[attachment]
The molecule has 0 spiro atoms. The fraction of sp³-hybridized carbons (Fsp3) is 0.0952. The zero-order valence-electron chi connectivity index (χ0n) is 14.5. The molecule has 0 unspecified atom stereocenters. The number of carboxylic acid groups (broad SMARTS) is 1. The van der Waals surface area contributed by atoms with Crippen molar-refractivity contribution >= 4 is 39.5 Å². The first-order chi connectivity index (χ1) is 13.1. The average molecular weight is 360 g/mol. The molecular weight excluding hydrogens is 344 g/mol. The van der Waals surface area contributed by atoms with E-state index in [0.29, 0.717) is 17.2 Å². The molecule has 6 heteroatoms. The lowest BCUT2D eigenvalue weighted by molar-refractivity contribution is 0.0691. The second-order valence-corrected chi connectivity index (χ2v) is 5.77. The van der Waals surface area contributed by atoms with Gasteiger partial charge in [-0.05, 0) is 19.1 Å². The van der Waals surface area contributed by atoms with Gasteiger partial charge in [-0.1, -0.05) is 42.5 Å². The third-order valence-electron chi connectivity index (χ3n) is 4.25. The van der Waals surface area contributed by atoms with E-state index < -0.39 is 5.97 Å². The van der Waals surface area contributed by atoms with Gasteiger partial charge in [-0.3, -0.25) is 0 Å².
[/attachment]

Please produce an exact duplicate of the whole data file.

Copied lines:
The molecule has 0 spiro atoms. The fraction of sp³-hybridized carbons (Fsp3) is 0.0952. The zero-order valence-electron chi connectivity index (χ0n) is 14.5. The molecule has 0 unspecified atom stereocenters. The number of carboxylic acid groups (broad SMARTS) is 1. The van der Waals surface area contributed by atoms with Crippen molar-refractivity contribution >= 4 is 39.5 Å². The first-order chi connectivity index (χ1) is 13.1. The average molecular weight is 360 g/mol. The molecular weight excluding hydrogens is 344 g/mol. The van der Waals surface area contributed by atoms with E-state index in [0.29, 0.717) is 17.2 Å². The molecule has 6 heteroatoms. The lowest BCUT2D eigenvalue weighted by molar-refractivity contribution is 0.0691. The second-order valence-corrected chi connectivity index (χ2v) is 5.77. The van der Waals surface area contributed by atoms with Gasteiger partial charge in [-0.05, 0) is 19.1 Å². The van der Waals surface area contributed by atoms with Gasteiger partial charge in [-0.1, -0.05) is 42.5 Å². The third-order valence-electron chi connectivity index (χ3n) is 4.25. The van der Waals surface area contributed by atoms with E-state index < -0.39 is 5.97 Å². The van der Waals surface area contributed by atoms with Gasteiger partial charge in [-0.3, -0.25) is 0 Å².